Worth getting out of bed for
I Qs’ suites have views of the Palazzo Querini Stampalia, whose 16th-century exterior gives way to a striking and celebrated modern interior by 1960s architect Carlo Scarpa. In the art gallery upstairs, you’ll find vedutista cityscapes, paintings by Tiepolo, Pietro Longhi and other members of the Venetian school, as well as drawings by Titian and Tintoretto and a selection of 19th-century furniture. The café’s not bad, either.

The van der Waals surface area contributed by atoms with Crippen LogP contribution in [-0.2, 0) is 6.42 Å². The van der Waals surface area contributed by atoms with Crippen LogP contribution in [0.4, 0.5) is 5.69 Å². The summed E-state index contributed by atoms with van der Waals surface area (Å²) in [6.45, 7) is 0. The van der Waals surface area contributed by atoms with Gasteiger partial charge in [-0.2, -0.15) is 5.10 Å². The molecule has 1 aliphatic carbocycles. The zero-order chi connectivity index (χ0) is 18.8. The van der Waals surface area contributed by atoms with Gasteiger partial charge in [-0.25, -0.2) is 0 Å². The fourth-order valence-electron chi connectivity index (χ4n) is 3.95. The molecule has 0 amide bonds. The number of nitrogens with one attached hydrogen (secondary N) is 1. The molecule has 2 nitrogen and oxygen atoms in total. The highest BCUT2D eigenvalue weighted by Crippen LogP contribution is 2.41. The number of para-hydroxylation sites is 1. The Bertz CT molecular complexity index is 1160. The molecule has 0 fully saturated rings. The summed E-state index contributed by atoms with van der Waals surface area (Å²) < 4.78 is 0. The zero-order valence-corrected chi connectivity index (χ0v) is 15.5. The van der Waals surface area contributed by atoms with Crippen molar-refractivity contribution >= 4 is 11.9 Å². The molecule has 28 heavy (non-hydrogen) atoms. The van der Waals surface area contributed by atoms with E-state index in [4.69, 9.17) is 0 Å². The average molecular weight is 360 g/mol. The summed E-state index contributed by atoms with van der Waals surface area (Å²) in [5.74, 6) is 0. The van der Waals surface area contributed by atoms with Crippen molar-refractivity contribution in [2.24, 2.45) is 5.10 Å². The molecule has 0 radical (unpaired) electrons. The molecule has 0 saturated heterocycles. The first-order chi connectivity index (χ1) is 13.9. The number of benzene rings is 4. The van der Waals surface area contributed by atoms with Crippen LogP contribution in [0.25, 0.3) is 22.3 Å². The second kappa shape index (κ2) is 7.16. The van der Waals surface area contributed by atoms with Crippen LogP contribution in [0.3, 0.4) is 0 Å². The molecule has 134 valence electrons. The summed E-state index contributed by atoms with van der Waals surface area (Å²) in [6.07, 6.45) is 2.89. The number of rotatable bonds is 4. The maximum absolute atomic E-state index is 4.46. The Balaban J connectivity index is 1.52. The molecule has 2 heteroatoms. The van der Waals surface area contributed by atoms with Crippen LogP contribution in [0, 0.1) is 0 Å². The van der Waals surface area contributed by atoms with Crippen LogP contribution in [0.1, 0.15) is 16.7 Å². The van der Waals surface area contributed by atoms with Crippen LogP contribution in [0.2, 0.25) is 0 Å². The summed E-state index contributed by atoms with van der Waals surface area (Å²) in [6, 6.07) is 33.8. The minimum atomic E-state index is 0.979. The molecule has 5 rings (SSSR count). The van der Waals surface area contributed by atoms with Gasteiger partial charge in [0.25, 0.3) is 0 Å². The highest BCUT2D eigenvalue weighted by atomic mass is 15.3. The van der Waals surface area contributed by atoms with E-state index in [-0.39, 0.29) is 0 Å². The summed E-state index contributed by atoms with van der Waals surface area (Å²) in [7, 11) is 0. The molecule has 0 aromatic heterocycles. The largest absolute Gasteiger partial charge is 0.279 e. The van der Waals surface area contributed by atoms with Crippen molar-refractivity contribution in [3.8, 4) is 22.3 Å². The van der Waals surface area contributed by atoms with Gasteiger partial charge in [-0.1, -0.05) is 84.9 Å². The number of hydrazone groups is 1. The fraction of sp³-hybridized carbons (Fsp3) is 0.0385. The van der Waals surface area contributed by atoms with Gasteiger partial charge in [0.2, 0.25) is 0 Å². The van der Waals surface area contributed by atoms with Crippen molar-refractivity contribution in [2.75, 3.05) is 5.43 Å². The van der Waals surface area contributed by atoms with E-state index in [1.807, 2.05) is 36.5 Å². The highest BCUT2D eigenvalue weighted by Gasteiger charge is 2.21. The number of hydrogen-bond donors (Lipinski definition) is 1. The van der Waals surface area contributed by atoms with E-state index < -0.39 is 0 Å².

Close by, in the eponymous square, L’Osteria di Santa Marina is a locally beloved joint with a penchant for delicate seafood and a spectacular tasting menu (+39 041 528 5239; closed Sundays and Mondays). Closer still – next door, in fact – Alle Testiere serves excellent fish dishes to just nine tables, so booking is vital (+39 041 522 7220). For a low-key lunch, Osteria Da Carla has a fantastic location just behind the Piazza San Marco (+39 041 523 7855). Try anything from the short menu, or eat little tapas-style tartines (such as toast with melted cheese and walnuts) at the bar. If you fancy an authentic, no-frills trattoria experience, try Trattoria Alla Madonna at Calle della Madonna, 594 San Polo (+39 041 522 3824): from San Marco, cross the Rialto bridge and take a hard left – three minutes down the waterfront (past all the tourist traps), you’ll see Calle della Madonna on your right, with the restaurants yellow sign marking the spot. Order the seafood risotto (but don’t expect to find any seafood in it) and for a secondo, order any grilled fish. It's a great little slice of Venetian life (if a little rough around the edges). For a rambunctious and rustic evening of great pasta and better wine, head to La Mascareta (+39 041 523 0744), a largely untouristy taste of authentic Venetian nightlife, just a few moments from the hotel. Feel free to confuse it with Al Mascaron nearby, another low-key local fave (+39 041 522 5995).